The Food and Drug Administration finalized recommendations making it less restrictive for gay and bisexual men to donate blood.
The agency said in a news release that blood donor eligibility will now be determined using a set of “individual, risk-based questions to reduce the risk of transfusion-transmitted HIV.”
The recommendations, first proposed in January, ask that all donors answer individual risk assessment questions to screen for possible HIV exposure.
Previously, guidelines required a three-month abstinence period for donations from men who have sex with men, a restriction that was opposed by gay rights groups and medical societies including the American Medical Association. That blanket rule is being eliminated.
“The FDA has worked diligently to evaluate our policies and ensure we had the scientific evidence to support individual risk assessment for donor eligibility while maintaining appropriate safeguards to protect recipients of blood products. The implementation of these recommendations will represent a significant milestone for the agency and the LGBTQI+ community,” said Peter Marks, M.D., PhD., director of the FDA’s Center for Biologics Evaluation and Research, in a news release announcing the finalization of the recommendations.
People taking pre-exposure prophylaxis (PrEP) or post-exposure prophylaxis (PEP), medications that can reduce an individual’s chance of developing HIV, will still have a waiting period based on their most recent dose of the medication, because use of those medications can lead to possible false-negative results in HIV screening blood tests. People engaging in other behaviors considered risky, including injection drug use and sex work, will also still have a deferral period. Donors who report new sexual partners or multiple sexual partners in the past three months, and also report having had anal sex in the past three months will still be recommended to have a deferral period.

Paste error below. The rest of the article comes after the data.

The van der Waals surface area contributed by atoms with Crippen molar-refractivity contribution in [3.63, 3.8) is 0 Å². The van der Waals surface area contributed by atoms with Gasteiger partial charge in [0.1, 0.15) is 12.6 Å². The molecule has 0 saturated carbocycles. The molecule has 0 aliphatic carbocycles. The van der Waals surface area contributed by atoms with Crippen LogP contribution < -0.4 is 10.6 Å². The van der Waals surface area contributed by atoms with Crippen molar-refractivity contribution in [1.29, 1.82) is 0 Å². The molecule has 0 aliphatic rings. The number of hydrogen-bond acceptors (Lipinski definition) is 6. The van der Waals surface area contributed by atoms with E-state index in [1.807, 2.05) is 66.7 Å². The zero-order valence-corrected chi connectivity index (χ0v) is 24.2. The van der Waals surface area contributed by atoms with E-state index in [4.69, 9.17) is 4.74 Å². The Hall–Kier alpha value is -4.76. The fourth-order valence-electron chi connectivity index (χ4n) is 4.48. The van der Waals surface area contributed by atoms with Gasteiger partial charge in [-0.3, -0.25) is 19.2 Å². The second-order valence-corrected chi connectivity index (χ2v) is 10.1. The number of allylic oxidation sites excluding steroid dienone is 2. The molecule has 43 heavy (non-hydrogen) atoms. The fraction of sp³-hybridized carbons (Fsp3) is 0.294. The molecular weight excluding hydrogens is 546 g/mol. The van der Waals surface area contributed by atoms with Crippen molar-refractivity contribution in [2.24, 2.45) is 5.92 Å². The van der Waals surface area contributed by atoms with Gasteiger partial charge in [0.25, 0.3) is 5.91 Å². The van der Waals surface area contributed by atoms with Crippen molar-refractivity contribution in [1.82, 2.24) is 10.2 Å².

The goal of the new guidelines is to expand the number of people eligible to donate blood while still “maintaining the appropriate safeguards” to keep the supply of donor blood safe, the agency said. The FDA added that the new policy is based on “the best available scientific evidence,” and mirrors policies in peer countries like the United Kingdom and Canada.
“The FDA is committed to working closely with the blood collection industry to help ensure timely implementation of the new recommendations and we will continue to monitor the safety of the blood supply once this individual risk-based approach is in place,” Marks added.
Editor’s note: A line in this story was updated to clarify certain donors will face a recommended deferral period.